October 08, 1984 12:00 PM

The Fixx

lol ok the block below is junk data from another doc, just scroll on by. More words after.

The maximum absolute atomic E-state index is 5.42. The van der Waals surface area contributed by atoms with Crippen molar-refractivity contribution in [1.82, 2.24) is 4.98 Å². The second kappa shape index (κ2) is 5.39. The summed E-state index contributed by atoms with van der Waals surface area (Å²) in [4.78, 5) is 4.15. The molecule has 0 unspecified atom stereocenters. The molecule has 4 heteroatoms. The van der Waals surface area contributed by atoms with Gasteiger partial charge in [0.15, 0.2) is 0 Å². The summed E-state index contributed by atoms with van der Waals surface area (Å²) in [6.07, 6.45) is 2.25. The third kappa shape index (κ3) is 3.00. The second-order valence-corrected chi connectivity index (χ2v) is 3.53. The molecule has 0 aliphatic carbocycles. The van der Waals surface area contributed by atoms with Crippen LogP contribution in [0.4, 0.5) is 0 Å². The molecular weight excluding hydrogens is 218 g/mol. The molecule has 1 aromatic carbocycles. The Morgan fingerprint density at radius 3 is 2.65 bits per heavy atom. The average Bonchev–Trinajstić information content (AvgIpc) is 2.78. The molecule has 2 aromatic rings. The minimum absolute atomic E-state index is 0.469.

Many groups in the vanguard of the British reinvasion operate with a clockwork heart, but not this quartet. The Fixx, made up of vocalist Cy Curnin, guitarist Jamie West-Oram, drummer Adam Woods and keyboardist Rupert Greenall, is the most melodic, resourceful and intriguing band to cross the big pond since the advent of the synthesizer. Just as their last album, Reach the Beach, became a disc jockey’s grab bag, including such songs as One Thing Leads to Another and Saved by Zero, Phantoms contains enough palpable hits to settle the dueling scene in Hamlet. Are We Ourselves? has already made the charts; other likely candidates include the haunting love song I Will, the buoyant Lose Face, which recalls the Beatles of the Help! era, and Woman on a Train, a song with a hypnotic refrain. Phantoms, like the Fixx’s previous two LPs, is graced by British producer Rupert Hine, a mix master. (Hine’s own recent album, The Wildest Wish to Fly, is an uncelebrated tour de force.) Lyricist Curnin appears less involved with political issues than in the past and more into personal concerns such as alienation and the inability to communicate. What sets this record and this band apart, though, are melodies: The songs build strongly from the opening riffs, often taking unexpected turns, and they are embellished with catchy bridges. While most bands run the talent gamut from A to B, the Fixx is working with a full alphabet. (MCA)

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